Monday, February 19, 2007

Get to the point

Dave Christiansen over at Information Technology Dark Side has a good graphic representing what he calls the FSOP Cycle (Flying by the Seat of Your Pants). The basic idea is that when smart people do good things, someone will try to reproduce their success by doing the same thing that worked the first time.

The problem with trying to do this is that every time someone tries to document a "successful process", they always leave off the first step: get smart people working on the project.

Dave outlines several reasons why capital-P Process will never solve some problems. Joel Spolsky described this same issue in his Hitting the High Notes article when he wrote, "Five Antonio Salieris won't produce Mozart's Requiem. Ever. Not if they work for 100 years."

So if Process can't solve your problem, what will? According to Dave, it's simple:

Put a smart PERSON in the driver's seat, and let them find the way from where you are to where you want to be. It's the only way to get there, because process will never get you there on its own.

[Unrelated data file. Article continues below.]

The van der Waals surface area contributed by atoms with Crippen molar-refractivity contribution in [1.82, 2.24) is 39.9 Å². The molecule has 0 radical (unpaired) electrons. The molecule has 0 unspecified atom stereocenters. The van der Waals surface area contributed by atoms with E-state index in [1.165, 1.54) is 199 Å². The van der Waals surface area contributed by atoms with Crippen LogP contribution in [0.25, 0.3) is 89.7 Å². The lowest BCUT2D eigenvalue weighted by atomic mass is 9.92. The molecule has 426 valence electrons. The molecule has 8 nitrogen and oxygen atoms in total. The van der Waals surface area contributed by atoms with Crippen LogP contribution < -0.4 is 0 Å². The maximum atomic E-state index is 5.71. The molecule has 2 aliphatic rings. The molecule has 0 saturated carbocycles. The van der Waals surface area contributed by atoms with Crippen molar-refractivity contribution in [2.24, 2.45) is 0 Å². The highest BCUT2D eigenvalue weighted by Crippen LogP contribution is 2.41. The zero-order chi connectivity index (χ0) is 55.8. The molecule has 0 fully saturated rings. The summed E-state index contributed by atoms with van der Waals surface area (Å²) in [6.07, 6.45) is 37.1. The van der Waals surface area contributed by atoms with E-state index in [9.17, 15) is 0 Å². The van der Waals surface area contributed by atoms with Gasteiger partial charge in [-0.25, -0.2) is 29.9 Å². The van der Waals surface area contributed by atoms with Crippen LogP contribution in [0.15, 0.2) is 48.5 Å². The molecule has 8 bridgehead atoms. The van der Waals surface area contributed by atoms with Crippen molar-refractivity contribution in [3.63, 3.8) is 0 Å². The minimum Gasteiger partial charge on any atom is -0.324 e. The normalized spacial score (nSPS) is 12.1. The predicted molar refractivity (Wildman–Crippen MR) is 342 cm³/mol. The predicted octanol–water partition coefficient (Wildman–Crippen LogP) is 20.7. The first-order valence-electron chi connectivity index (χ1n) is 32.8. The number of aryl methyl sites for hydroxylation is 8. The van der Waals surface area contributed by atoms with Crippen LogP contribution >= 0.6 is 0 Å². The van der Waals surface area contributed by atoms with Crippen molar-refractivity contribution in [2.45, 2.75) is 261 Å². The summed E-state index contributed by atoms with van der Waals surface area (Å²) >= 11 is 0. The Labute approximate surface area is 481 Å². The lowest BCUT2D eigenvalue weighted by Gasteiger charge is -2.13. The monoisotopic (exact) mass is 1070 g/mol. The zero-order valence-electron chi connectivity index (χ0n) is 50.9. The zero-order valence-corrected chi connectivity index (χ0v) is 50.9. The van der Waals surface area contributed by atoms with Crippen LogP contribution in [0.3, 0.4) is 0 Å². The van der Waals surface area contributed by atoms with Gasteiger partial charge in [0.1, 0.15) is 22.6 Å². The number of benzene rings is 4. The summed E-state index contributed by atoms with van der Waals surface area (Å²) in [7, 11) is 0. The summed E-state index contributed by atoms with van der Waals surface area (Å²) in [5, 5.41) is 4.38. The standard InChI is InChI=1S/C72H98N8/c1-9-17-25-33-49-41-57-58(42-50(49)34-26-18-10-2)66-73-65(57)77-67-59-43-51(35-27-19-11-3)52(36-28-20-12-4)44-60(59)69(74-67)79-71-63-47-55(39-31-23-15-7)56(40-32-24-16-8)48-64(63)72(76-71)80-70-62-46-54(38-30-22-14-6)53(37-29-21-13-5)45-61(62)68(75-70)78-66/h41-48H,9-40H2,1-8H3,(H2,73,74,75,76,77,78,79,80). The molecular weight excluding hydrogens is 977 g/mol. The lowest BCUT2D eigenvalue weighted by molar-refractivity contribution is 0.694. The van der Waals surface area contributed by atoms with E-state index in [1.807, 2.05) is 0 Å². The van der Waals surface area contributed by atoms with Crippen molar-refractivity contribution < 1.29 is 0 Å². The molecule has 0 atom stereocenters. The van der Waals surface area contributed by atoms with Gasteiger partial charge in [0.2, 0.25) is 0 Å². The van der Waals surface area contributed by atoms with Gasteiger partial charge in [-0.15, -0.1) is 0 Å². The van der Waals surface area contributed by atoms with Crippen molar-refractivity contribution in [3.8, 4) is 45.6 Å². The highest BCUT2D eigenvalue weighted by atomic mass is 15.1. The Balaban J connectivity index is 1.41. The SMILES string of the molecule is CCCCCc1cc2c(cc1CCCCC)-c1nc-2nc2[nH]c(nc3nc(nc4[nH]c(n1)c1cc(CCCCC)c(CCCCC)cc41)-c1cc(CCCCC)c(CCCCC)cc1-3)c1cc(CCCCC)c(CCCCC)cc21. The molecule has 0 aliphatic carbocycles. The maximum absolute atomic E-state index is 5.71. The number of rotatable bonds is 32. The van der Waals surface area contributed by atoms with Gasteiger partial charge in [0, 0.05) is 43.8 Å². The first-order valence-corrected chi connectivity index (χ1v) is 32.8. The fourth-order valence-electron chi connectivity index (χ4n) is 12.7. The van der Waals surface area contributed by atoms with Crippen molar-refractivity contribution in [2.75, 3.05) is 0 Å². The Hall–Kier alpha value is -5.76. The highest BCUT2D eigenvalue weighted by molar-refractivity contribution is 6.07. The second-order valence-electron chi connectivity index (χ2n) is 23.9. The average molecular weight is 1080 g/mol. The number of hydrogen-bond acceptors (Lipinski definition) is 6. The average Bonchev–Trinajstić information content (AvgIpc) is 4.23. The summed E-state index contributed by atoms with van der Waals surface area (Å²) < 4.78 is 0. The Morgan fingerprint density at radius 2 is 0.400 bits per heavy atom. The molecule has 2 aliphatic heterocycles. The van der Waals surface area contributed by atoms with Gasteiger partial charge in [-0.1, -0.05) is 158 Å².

I'll assume that when Dave says "smart" he really means "someone good at solving the current problem". I could have the world's smartest accountant and I wouldn't want him to remove my appendix. Okay, I don't want anyone to remove my appendix. But if I needed it done, I'd probably go find a doctor to do it. So what Dave is saying is that you'd rather have someone who's good at solving your current type of problem, than have Joe Random Guy trying to follow some checklist.

This isn't a complete answer, though. Some songs don't have any high notes.

In the middle of describing why you should choose the most powerful programming language, Paul Graham writes:
But plenty of projects are not demanding at all. Most programming probably consists of writing little glue programs, and for little glue programs you can use any language that you're already familiar with and that has good libraries for whatever you need to do.
Trevor Blackwell suggests that while that may be changing, it was still true at least until recently:
Before the rise of the Web, I think only a very small minority of software contained complex algorithms: sorting is about as complex as it got.
If it's true that most programming doesn't require the most powerful language, it seems fair to say most programming doesn't require the best programmers, either.

You might notice at this point (as I just did) that Dave wasn't talking about programming, or at least not only programming. The same principle seems to hold, though: Average people can do the most common things with the most common tools. Exceptional circumstances require exceptional tools and/or exceptional people. If only there were a way to predict when there will be exceptions …

The other problem

But let's say we're looking at genuinely exceptional people who have done great work. Should we ask them how they did it? After all, they're the experts.